Fixes, features added to SQL Server tool

An update for Microsoft's SQL Server Reporting Services breaks from the software company's typical routine for service packs.

Microsoft late last week released a second service pack for its SQL Server Reporting Services, which includes new features in addition to the normal bug fixes for a service pack.

We stopped adding features to service packs, but we broke our own rule this time.


Tom Rizzo, Microsoft product management director, SQL Server

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"We stopped adding features to service packs, but we broke our own rule this time," said Tom Rizzo, a director of product management for SQL Server at Microsoft.

SQL Server Reporting Services, which helps database administrators create, manage and deliver both paper and interactive Web-based reports, now includes native support for SharePoint, Microsoft's collaboration platform.

"A lot of our customers are doing business intelligence portals and are using SharePoint Services or SharePoint Portal Server," Rizzo said. "They want to take reports and put them natively into the environment. We supported that [capability], but not drag and drop."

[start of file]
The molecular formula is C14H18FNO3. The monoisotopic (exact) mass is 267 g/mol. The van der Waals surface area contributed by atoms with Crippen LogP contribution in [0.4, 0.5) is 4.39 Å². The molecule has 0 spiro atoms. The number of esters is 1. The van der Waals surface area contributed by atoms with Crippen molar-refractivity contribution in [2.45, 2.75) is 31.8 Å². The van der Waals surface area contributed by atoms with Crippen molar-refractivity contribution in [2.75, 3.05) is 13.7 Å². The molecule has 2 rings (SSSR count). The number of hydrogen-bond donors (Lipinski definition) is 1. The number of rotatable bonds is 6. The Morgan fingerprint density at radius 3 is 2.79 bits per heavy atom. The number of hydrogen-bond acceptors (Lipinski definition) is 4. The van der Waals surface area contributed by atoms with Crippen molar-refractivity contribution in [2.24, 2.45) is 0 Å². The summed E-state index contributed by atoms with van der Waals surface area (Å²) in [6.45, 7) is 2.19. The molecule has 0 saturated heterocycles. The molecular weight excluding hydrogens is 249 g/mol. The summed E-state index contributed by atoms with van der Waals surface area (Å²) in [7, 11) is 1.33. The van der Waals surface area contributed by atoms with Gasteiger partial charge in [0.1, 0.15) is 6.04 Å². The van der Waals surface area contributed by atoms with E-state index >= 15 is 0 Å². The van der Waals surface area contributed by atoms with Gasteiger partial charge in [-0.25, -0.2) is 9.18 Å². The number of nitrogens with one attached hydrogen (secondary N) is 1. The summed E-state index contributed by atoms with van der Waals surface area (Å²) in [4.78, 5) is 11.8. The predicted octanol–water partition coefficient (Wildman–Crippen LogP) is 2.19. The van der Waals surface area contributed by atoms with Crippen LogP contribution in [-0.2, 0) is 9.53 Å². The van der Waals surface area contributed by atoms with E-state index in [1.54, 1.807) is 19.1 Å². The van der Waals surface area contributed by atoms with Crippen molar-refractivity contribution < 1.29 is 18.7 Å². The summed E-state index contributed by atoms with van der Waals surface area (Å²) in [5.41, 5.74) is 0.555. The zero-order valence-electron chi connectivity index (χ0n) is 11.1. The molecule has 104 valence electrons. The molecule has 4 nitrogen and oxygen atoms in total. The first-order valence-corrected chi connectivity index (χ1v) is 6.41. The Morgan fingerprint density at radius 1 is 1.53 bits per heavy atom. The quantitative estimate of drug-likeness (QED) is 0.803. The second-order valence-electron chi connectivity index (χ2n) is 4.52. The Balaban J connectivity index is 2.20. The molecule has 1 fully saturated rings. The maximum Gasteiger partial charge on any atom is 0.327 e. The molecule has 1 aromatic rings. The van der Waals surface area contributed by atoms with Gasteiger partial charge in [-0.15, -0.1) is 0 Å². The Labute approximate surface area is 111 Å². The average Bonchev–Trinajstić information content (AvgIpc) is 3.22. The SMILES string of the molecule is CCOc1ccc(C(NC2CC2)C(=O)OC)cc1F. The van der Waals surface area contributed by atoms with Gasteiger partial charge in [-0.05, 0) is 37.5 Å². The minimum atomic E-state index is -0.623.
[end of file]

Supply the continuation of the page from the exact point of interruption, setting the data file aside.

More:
SP2 for SQL Server Reporting Services includes two SharePoint Web parts: Report Explorer, which generates reports in hierarchical format, and Report Viewer, which displays the requested reports. Microsoft said reports can now be printed from within Internet Explorer, and the company will provide an ActiveX control to support things like full-page preview.

Reporting Services features to be part of Yukon

SQL Server Reporting Services SP2 is supported by Windows 2000 Advanced Server, Windows 2000 Server, Windows 2000 SP2, Windows Server 2003 and Windows XP Professional Edition. SP2 can be applied to an existing installation of Reporting Services or Reporting Services with SP1, Microsoft said.

The capabilities in SQL Server Reporting Services will become an innate part of the next-generation database from Microsoft, SQL Server 2005, code-named Yukon, which is on track to ship later this year, Rizzo said. Microsoft in mid-April released a community technology preview (CTP) of Yukon. The company said it is adopting CTPs, which are builds that are not quite as large as a full-blown beta release.

CTPs let developers experiment with the technology more gradually than a beta release. The CTP was the fourth in a series of releases, which started last October, leading up to the launch of the product. The current CTP has the full complement of SQL Server 2005 features, Rizzo said.

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